Women’s Little Christmas
Known by many names, including the Epiphany, Three Kings’ Day, Little Christmas or the 12th Day of Christmas, January 6th was first celebrated as a feast day in the 4th century to commemorate Jesus’ introduction in human form.
All over the world, people celebrate some kind of festival at the end of the year. For Christians the celebration is known as Christmas it is both a sacred religious holiday and a worldwide cultural and commercial phenomenon. In Ireland, Christmas is a family affair and it is celebrated throughout the country with all of its traditions being honoured. After the traditional Christmas celebrations on the 25th, the Irish celebrate Nollaig na mBan or Women’s Christmas.
Throughout Ireland, the 6th of January is the day that all the decorations come down and are put away for another year. The old tales say it is bad luck for anything to be displayed after this date.
Epiphany is the Christian celebration of the day on which the Magi arrived with gifts of gold, frankincense and myrrh to honour the newborn Saviour – Jesus. Epiphany is one of the oldest Christian holy days that was adopted by the Western church in the 4th century. ‘Little Christmas’ got its name because, under the Julian Calendar, Christmas day celebrations were held in January, whereas under the Gregorian calendar, Christmas day falls on December 25.
The middle of winter has long been a time of celebration around the world. Centuries before the arrival of the man called Jesus, early Europeans celebrated light and birth in the darkest days of winter. Many peoples rejoiced during the winter solstice when the worst of the winter was behind them and they could look forward to longer days and extended hours of sunlight.
Twelfth Night, which coincides with Epiphany, has been celebrated as the end of the Christmas season for centuries. In the 18th and 19th Centuries, Twelfth Night was one of the most important days in the Christian calendar. Twelfth Night parties were common where participants enjoyed food, drink, and games. A special Twelfth Night cake was always baked and was the highlight of the party, with a slice offered to all members of the household, above and below stairs.
In many areas of Ireland, you will see hotels, pubs and bars filled with women and not a man to be seen. This long-standing tradition (particularly in Cork and Kerry) is when women get to celebrate the end of Christmas and the men stay at home. All over Ireland, the ladies get together with friends and family to have a celebration meal and a bit of wine and company.
Little Christmas is sometimes celebrated in areas that have strong Irish ties like Newfoundland in Canada and some US states. In the Highlands of Scotland, it is New Year’s Day, which is known as Little Christmas.
In some areas of England, January 6th is referred to as Old Christmas Day referring to the Julian calendar. In the Isle of Man, January 1st was known as Laa Nolick in Manx (or Little Christmas) but it is also found in other parts of the world including Slovakia, Galicia and Ukraine. In Scandinavia, for example, the evening of 23 December is called Little Christmas, in Norway and Sweden Little Christmas falls on January 13th.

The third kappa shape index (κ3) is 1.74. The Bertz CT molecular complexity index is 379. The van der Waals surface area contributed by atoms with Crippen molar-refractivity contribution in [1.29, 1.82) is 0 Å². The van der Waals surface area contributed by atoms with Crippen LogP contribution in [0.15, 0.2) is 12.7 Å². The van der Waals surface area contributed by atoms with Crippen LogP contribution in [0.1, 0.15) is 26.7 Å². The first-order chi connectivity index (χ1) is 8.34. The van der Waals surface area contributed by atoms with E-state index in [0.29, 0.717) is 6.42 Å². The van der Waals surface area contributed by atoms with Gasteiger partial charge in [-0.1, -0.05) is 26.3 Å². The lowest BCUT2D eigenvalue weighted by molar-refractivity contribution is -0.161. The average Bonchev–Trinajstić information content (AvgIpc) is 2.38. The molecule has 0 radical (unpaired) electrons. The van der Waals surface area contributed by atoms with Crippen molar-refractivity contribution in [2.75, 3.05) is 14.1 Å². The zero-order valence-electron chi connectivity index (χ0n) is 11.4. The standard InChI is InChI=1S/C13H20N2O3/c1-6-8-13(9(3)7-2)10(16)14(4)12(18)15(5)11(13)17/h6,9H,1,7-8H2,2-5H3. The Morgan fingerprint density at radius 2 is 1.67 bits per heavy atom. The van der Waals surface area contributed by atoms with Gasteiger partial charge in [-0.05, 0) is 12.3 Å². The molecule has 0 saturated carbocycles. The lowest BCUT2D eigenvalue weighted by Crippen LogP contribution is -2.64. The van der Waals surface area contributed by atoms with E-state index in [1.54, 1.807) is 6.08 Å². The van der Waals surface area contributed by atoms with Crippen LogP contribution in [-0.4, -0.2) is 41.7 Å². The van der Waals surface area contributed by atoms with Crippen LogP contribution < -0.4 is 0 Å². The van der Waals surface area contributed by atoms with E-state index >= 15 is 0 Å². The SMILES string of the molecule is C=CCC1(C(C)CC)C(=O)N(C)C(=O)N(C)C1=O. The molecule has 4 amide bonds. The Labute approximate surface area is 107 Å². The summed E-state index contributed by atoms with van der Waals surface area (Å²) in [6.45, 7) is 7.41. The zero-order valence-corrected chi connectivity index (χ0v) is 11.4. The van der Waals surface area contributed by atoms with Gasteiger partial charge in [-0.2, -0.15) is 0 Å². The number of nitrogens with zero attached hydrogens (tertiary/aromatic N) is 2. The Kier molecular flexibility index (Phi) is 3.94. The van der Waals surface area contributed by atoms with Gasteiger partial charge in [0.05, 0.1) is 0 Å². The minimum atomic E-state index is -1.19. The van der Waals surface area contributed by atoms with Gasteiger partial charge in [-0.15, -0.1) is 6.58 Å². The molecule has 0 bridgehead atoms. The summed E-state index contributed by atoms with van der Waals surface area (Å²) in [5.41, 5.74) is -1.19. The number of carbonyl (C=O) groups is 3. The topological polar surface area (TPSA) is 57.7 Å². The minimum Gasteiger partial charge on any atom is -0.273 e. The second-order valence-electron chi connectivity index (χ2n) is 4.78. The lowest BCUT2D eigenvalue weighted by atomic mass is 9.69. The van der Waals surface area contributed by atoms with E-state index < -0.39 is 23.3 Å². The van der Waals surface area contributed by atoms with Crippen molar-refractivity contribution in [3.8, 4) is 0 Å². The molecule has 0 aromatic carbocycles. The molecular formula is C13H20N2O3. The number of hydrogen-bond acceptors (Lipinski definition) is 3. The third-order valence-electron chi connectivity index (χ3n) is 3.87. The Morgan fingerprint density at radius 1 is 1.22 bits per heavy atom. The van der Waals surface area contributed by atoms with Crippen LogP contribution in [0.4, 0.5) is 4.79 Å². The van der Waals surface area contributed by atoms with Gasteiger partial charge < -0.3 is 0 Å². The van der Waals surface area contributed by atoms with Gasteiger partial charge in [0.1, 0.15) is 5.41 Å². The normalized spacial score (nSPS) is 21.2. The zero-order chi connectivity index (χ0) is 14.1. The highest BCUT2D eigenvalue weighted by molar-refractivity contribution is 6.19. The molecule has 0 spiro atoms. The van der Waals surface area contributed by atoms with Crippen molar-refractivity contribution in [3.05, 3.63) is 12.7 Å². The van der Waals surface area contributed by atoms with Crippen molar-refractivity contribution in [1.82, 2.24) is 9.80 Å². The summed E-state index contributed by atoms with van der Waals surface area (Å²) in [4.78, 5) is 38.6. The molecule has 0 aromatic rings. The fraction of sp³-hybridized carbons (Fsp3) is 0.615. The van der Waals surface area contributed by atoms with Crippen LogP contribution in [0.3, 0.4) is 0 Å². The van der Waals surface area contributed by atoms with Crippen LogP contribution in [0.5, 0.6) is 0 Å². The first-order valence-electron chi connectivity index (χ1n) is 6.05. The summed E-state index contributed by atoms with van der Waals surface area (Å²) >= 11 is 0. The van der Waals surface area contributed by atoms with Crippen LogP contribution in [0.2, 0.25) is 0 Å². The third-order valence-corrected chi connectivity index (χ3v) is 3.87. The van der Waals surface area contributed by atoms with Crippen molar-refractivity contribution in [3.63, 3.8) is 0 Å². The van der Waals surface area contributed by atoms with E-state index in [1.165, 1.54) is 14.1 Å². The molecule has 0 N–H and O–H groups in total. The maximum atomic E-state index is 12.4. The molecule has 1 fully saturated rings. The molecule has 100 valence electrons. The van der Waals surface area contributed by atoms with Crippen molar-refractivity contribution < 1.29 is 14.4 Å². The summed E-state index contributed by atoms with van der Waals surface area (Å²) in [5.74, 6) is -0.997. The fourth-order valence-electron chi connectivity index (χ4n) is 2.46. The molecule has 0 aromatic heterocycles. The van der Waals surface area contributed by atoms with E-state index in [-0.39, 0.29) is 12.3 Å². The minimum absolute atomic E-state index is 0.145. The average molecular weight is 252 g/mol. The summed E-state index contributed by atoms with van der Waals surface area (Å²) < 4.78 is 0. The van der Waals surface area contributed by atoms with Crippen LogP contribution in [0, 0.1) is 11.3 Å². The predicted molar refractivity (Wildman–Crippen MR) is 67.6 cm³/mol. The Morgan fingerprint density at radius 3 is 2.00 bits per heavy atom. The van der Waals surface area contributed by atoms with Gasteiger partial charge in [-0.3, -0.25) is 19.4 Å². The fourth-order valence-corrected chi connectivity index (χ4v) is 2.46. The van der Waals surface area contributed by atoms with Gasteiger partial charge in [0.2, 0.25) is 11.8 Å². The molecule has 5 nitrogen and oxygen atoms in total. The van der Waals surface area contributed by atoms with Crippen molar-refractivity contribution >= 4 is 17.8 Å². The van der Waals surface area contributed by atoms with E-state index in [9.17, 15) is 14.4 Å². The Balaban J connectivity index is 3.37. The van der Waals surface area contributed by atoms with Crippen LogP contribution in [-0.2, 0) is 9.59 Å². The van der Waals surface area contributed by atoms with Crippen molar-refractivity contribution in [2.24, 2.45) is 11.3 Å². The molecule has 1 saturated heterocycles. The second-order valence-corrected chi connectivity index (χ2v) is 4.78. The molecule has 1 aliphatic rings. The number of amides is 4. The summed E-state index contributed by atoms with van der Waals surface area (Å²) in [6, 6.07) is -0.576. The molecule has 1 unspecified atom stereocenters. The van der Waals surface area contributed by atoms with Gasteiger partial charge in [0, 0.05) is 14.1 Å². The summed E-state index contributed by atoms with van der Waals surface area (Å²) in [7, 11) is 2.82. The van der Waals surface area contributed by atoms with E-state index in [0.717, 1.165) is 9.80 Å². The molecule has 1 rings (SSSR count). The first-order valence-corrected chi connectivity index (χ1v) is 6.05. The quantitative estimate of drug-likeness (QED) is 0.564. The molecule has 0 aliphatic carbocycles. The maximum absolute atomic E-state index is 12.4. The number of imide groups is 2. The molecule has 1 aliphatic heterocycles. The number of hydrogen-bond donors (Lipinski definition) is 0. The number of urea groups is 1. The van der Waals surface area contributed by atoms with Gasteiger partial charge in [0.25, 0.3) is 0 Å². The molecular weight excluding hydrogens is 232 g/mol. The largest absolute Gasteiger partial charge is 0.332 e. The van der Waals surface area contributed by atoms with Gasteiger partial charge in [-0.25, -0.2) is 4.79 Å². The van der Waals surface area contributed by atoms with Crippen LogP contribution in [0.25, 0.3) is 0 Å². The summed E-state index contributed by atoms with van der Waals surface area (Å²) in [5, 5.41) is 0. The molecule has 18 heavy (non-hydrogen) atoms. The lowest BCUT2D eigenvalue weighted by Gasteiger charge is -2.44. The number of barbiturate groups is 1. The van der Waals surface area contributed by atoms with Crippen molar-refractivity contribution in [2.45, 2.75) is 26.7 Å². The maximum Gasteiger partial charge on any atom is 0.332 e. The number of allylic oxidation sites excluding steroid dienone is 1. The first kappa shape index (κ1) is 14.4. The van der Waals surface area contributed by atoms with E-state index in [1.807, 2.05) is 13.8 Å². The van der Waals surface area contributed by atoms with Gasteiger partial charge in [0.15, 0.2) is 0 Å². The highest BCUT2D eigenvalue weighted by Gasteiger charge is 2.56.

Some traditions and thoughts on the Women’s Christmas
- Catholics celebrate the Feast of the Epiphany, which is when the three wise men arrived to present their gifts to the baby Jesus on the date of January 6th.
- Ireland appears to be the only country where January 6 is celebrated as Women’s Little Christmas. The tradition became popular as a way for women to recuperate after all the work of Christmas.
- In his book The Year in Ireland: A Calendar, Kevin Danaher wrote that while Christmas Day “was marked by beef and whiskey, men’s fare”, on Women’s Christmas ” the dainties preferred by women – cake, tea, wine – were more in evidence”.
- The day can be variously referred to as Little Christmas, Women’s Christmas or – especially in Cork and Kerry – Women’s Little Christmas.
- January 6th has become the day that the decorations come down and are put away for another year – it is considered bad luck to keep them up after this date.
- The tradition of holding a get-together with women friends may descend from the rural tradition of women raising a few turkeys, collecting eggs or creating Christmas fancies to sell off for Christmas. Historians suggest that the small earnings gained by the women selling their products would be used to buy Christmas gifts and food and any leftover monies were spent on themselves on January 6th.
- On this night there is a tradition of lighting candles in every room of the house to banish the old year and bring in the new with the light.
- Many hotels and restaurants have special offerings for the ladies on this day so they can get together over high tea or a gourmet dinner, relax and enjoy the company of their women friends.
- Women’s Little Christmas is now being marked around the country for different reasons: it has become more a celebration of friendship and sisterhood, rather than a customary break from a long period of hard work.
Happy Nollaig na mBan (pronounced null-ag na man) to all our readers!
Women’s Little Christmas Nollaig na mBan
There was power in the storm that escaped last night,
last night on Women’s Christmas,
from the desolate madhouse behind the moon
and screamed through the sky at us, lunatic,
making neighbours’ gates screech like geese
and the hoarse river roar like a bull,
quenching my candle like a blow to the mouth
that sparks a quick flash of rage.
I’d like if that storm would come again,
a night I’d be feeling weak
coming home from the dance of life
and the light of sin dwindling,
that every moment be full of the screaming sky,
that the world be a storm of screams,
and I wouldn’t hear the silence coming over me,
the car’s engine come to a stop.
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